Tipping has long been a part of dining culture in America, but it seems that the tradition is evolving. According to a recent survey conducted by the Pew Research Center, 57% of Americans now tip 15% or less for a sit-down meal at a restaurant. This finding challenges the traditional etiquette that suggests tipping 15% to 20% is customary.
The survey revealed that almost 1 in 5 individuals, or 18%, tip less than 15% for an average restaurant meal. Even more surprising, 2% of respondents admitted to not tipping at all. Additionally, 37% of those surveyed stated that 15% is their standard tip.
“The U.S. has a more highly developed tipping culture than most other countries,” said Drew DeSilver, co-author of the study. “But there’s such a lack of agreement about [it].”
Tipping for restaurant meals remains the most common form of gratuity in the service industry. However, experts suggest that tipping behavior is no longer solely determined by service quality. Instead, social approval has become a stronger motivator for tipping, according to one expert.
“People’s willingness to tip, even in restaurant settings, is going down,” explained Michael Lynn, a professor at Cornell University’s School of Hotel Administration. He cited the phenomenon of “tip creep,” where tip prompts have become increasingly prevalent in various situations, even for services traditionally not tipped. The requested tip amounts have also risen in recent years, which has contributed to the decline in tipping.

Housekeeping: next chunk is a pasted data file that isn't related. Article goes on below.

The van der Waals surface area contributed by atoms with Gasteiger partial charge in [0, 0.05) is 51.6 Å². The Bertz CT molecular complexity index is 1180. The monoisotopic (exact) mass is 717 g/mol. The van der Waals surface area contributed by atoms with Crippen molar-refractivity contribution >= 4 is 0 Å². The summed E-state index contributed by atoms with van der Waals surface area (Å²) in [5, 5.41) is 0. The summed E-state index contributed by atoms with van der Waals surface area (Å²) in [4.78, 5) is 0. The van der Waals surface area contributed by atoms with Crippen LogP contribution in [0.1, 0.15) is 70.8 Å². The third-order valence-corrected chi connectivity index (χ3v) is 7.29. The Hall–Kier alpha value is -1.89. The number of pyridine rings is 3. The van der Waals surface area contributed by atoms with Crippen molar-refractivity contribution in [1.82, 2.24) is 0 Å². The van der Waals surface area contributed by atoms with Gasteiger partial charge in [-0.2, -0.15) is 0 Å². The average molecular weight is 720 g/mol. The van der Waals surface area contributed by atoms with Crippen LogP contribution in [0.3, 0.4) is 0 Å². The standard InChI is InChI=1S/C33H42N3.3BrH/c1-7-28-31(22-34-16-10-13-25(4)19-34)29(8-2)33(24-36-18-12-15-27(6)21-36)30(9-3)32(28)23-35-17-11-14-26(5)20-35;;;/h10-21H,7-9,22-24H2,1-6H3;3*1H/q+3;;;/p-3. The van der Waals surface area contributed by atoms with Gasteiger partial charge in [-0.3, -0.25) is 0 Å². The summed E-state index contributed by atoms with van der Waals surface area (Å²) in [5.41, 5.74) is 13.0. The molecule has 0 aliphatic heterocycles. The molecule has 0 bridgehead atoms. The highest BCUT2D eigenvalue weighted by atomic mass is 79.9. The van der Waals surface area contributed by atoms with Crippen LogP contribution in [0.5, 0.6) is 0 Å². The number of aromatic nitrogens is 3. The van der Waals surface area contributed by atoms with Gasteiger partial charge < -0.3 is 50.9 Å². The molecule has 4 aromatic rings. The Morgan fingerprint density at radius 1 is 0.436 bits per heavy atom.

This shift in tipping behavior may be attributed to what is known as “tip fatigue.” Studies show that tip amounts have declined in recent years, and the percentage of people who always tip restaurant waitstaff has decreased as well. This trend is particularly notable after a surge in tipping generosity at the beginning of the pandemic when people sought to support service workers.
While the lack of consensus on tipping norms and the influence of social approval make it challenging to establish a standardized approach, the changing landscape of tipping in America is a reflection of shifting consumer behavior and economic conditions. As tipping continues to evolve, it’s important to consider the broader factors at play when determining gratuity.
What percentage of people tip 15% or less for a sit-down meal at a restaurant?
According to a Pew Research Center poll, 57% of people tip 15% or less for a sit-down meal at a restaurant.
What is the standard tip for a sit-down restaurant meal?
Traditionally, it is customary to tip between 15% to 20% for a sit-down restaurant meal.
Why are people tipping less?
There are several factors contributing to the decline in tipping. One reason is “tip fatigue,” where people feel overwhelmed by the increasing expectation to tip in various situations. Additionally, the rising cost of living and inflation have impacted household budgets, making it harder for individuals to tip at higher amounts.
What is the role of social approval in tipping behavior?
According to experts, social approval plays a significant role in tipping behavior. People are more likely to tip to gain approval from their dining partners, waitstaff, and others. Service quality, although important, is a weaker predictor compared to social approval.
How has tipping behavior changed during the pandemic?
At the start of the pandemic, people exhibited greater generosity in tipping to support service workers facing economic challenges. However, as the pandemic wore on and economic pressures continued, people’s willingness to tip has declined.
– Pew Research Center: [Link]
– CNBC: [Link]